David Cairns, the blogger behind shadowplay, is also the co-director, with Paul Duane, behind Natan, a remarkable short feature documentary having its New York premiere at the Museum of the Moving Image in Astoria, Queens, on Sunday January 19th at four in the afternoon. Duane will be present for a post-screening Q&A.
The movie opens with a series of sepia-toned images as the smooth but hefty tones of Scottish actor Gavin Mitchell address the audience: "Imagine a man has been murdered. The body has been burned. What's left..." Yes, what is left? The movie got its hook into me right away, and never let up.
Natan is, among other things, a remarkable piece of cinephile detective work. Its subject should be a celebrated legend of French cinema. As an overseer of the great French studio Pathe, which for a time also bore his own name, Bernard Natan produced and/or presented films by Rene Clair, Raymond Bernard, and Marcel L'Herbier. He was also, it seemed, a tireless innovator with respect to distribution and exhibition. He was also, according to some sources, an early producer of pornographic films and a some time actor in them. He was indisputably a Romanian-born Jew, finally, and that proved his undoing in Vichy France—thanks in part to anti-Semitism stoked in the country well before Hitler's troops ever set foot in it.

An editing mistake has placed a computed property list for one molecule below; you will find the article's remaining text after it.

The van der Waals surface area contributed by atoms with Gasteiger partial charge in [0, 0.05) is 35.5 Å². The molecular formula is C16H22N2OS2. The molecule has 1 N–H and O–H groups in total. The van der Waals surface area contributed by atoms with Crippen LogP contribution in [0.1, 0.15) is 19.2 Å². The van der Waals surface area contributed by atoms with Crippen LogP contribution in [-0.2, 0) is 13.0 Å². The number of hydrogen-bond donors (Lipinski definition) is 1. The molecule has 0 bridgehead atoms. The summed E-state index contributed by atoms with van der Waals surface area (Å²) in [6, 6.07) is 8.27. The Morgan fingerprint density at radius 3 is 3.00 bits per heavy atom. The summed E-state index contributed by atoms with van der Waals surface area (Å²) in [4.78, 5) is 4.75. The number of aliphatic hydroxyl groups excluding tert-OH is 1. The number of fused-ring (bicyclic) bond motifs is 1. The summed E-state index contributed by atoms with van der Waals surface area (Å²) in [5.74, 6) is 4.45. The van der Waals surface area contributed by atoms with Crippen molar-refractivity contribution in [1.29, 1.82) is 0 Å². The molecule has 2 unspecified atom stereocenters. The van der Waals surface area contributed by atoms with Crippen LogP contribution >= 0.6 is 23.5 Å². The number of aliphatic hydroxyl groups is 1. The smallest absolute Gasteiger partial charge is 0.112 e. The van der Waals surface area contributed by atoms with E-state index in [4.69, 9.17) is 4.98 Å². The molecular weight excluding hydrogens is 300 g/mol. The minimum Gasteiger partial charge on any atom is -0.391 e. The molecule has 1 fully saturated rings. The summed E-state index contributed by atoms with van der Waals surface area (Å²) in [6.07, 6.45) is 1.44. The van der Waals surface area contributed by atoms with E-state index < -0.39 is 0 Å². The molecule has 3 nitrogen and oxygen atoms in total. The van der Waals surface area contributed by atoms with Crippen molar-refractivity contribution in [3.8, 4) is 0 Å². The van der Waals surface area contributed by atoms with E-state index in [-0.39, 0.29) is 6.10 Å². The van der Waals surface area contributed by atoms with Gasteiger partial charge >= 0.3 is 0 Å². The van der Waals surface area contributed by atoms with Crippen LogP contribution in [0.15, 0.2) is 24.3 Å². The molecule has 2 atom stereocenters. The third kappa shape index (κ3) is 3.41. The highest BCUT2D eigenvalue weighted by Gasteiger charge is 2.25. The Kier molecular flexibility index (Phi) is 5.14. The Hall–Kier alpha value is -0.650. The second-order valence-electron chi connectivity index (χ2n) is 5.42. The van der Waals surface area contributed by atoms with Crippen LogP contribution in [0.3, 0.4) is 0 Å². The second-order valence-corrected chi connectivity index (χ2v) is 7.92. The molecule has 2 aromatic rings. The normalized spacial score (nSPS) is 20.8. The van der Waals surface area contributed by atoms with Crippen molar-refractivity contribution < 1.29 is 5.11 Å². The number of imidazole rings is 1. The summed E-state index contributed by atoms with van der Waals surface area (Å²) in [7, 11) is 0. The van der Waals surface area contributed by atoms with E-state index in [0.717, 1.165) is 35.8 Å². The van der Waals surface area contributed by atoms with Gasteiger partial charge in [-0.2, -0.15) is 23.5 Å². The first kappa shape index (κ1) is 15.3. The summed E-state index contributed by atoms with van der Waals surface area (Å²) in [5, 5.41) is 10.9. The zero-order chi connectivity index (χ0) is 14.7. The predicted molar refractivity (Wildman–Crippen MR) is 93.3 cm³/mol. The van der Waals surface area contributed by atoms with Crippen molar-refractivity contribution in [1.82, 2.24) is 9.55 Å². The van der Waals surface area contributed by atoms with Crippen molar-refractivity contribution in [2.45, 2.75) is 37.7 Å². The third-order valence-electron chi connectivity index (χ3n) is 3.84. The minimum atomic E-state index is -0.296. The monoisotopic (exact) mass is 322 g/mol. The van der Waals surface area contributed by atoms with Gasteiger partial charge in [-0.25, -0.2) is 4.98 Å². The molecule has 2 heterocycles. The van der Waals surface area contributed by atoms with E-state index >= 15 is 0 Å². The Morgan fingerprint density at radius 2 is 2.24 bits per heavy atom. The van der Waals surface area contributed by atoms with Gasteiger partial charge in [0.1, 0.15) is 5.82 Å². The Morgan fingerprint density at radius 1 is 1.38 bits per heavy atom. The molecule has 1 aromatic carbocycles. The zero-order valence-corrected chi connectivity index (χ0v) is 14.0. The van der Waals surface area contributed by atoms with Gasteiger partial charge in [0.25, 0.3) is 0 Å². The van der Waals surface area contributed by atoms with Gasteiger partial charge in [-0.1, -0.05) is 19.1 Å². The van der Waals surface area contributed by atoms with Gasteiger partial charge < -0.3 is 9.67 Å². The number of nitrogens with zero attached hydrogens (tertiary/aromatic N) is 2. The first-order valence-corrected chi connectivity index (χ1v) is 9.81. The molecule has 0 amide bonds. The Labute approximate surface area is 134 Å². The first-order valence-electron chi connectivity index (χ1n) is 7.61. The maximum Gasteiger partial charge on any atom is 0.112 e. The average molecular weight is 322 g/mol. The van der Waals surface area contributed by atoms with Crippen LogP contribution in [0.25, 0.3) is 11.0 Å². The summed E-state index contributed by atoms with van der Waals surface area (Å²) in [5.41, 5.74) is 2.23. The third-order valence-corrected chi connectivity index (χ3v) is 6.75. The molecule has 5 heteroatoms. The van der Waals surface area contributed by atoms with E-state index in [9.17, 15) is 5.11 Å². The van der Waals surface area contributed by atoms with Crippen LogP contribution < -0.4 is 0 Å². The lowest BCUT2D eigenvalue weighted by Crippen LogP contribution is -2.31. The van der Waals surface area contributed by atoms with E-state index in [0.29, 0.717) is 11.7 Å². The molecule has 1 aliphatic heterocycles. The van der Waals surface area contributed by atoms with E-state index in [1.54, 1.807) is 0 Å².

When David, who's a pal, gave me a heads-up on the movie, he said that he hoped that I would find it "packed with information, outrage, and emotion." Indeed. The movie does not attempt a "rehabilitation" of Natan so much as insist that such a state of affairs in which such a treatment were needed is, in itself, an awful injustice. It does this using methods that are risk-taking by conventiona documentary standards, with an actor silently standing in for Natan as narrator Mitchell assumes the man's voice. Scholars and writer such as Serge Bromberg and an especially impassioned Bart Bull, and Natan's own granddaughter, express indignation over Natan's fate even as Cairns and Duane carefully unpack all the available data concerning certain allegations against the man, and reach a tacit conclusion that there are some things about the man that we'll never be able to know. The tragic, convoluted story isn't just for cinephiles—it's for anyone consumed by the mysteries of mankind and the glories it aspires to, and alas, the atrocities it commits. See it.